Development of MacGregor Park

Henry MacGregor died on September 3, 1923, at his summer home in New Hampshire. He is buried in Glenwood Cemetery in Houston.23 His widow, Elizabeth, with assistance from two of her relatives, spent the next eight years administering his estate. She spent two of those years in Derry,24 where the estate in 1927 purchased a parcel of land on East Broadway Street, the town’s main thoroughfare, for Derry’s own MacGregor Park and the Derry Public Library. The library building features an exquisite stained glass window from the MacGregor home in Houston, ca. 1890, which depicts the MacGregor coat-of-arms; side panels show claymore swords crossed under shields.

The land for the Park was surveyed in June 1926 by R. O. Bosworth of Howe & Wise, Engineers; Hare and Hare’s preliminary plans for the park were drawn in July 1929. A revised general plan and a map of the North and South MacGregor Way roadways were produced in October 1936; a planting plan for the parkway between North and South MacGregor Way, from Scott Street to Calhoun Street, followed a year later. These drawings show a marked change from a mostly natural space with trails and picnic areas, to a more designed plan with construction for recreational activities, such as baseball and tennis.

Over the years, the Park’s amenities were expanded to include a recreation center building, pool and bathhouse, baseball field, and two existing tennis courts. In 1961, the architecture firm of MacKie & Kamrath was tasked to add eight more tennis courts (with space for three more in the future) and a new clubhouse, with space indicated for the future expansion of the recreation center.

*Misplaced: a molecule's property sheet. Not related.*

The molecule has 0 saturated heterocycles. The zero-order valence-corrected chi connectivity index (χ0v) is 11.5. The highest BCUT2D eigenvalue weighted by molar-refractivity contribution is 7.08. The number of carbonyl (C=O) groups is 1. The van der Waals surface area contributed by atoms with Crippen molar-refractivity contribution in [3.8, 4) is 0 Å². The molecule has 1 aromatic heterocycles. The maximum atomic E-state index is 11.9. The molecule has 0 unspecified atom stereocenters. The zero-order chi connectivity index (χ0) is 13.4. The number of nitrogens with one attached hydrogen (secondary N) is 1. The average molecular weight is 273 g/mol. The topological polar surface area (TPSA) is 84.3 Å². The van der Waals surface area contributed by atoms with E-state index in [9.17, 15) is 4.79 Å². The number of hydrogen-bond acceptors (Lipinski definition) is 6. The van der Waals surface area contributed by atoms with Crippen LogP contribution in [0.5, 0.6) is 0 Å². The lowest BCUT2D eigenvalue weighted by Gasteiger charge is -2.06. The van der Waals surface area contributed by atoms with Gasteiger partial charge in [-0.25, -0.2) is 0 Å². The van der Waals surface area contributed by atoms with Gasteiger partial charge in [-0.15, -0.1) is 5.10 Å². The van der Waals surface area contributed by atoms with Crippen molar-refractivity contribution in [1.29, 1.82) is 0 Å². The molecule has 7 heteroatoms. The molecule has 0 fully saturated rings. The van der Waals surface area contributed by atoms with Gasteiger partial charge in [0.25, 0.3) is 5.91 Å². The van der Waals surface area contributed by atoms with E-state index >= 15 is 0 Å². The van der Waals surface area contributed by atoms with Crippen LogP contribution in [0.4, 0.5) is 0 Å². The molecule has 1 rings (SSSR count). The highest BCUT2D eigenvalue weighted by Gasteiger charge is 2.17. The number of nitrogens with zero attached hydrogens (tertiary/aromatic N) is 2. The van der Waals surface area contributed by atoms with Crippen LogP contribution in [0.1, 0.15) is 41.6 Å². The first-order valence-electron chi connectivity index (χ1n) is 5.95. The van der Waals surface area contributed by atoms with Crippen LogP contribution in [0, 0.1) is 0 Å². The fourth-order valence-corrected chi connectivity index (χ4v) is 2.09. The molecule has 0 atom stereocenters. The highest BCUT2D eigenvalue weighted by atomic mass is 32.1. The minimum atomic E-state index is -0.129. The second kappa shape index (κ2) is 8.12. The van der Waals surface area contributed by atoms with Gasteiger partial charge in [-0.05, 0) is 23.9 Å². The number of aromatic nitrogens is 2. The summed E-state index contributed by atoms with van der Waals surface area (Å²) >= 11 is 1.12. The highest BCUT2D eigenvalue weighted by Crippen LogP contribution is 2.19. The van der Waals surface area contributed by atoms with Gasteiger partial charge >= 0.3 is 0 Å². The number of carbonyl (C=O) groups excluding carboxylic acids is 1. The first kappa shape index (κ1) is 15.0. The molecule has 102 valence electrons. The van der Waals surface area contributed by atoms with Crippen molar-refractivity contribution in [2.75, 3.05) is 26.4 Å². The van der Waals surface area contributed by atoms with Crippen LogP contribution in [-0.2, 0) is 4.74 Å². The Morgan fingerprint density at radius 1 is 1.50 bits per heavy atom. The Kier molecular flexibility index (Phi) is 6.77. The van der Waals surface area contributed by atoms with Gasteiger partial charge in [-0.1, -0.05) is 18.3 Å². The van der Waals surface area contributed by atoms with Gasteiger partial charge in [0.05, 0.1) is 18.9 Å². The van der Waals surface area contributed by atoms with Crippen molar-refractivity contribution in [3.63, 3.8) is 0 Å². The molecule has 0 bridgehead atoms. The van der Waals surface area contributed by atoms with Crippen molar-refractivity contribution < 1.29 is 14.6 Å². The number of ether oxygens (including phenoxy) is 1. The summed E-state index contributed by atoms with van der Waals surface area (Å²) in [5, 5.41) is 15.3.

The Park includes a stone memorial to Henry MacGregor, designed by Houston architect William Ward Watkin, and a statue of Elizabeth MacGregor that once stood in the Peggy’s Point Plaza Park at the corner of South Main and Richmond. One of the provisions of Henry’s will had called for a statue to be made of his wife, and the artist Gutzon Borglum (then living in San Antonio) was duly commissioned for the task in 1927, just before he began work on his most famous sculpture: Mount Rushmore. The Peggy statue depicts Mrs. MacGregor as a young woman with an outstretched hand, in bas relief bronze mounted on rough white granite. The statue was restored in 1997 and moved to MacGregor Park by the Houston Municipal Art Commission.

In 2001, the MacGregor family sued the City of Houston for failing to maintain 47 acres on the east side of the Park and allowing it to become unusable and for selling a portion of it to the State of Texas for development of a highway spur. The City had allowed that section, about 40% of the total park land, to become overgrown and had posted “No Trespassing” and “Do Not Enter” signs to keep the public out. Attorneys for the family argued that the City had wanted to route TX-35 (Spur 5) from the Gulf Freeway to the University of Houston campus through that section of the Park, but were unable to, due to deed restrictions on the property. Instead, the City had encouraged the State of Texas to take 6.7 acres through eminent domain; the State then paid the City $425,000. A judge ultimately ruled that the City had violated its deed and gave the remaining 40 acres back to the family, which sold it to the University of Houston at an inexpensive price, so that it could be used for a public purpose.

The remaining 65 acres of MacGregor Park received a $1 million makeover in 2005, thanks to a grant from the Texas Parks and Wildlife Division, and an additional $600,000 in improvements in 2009 as part of Houston’s Parks To Standards program.32 Park facilities today include a community center building, playground, tennis center, lighted sports field, swimming pool, weight room, meeting room, 18-hole disc golf course, 1.25-mile hike and bike trail, picnic areas, and an outdoor basketball pavilion.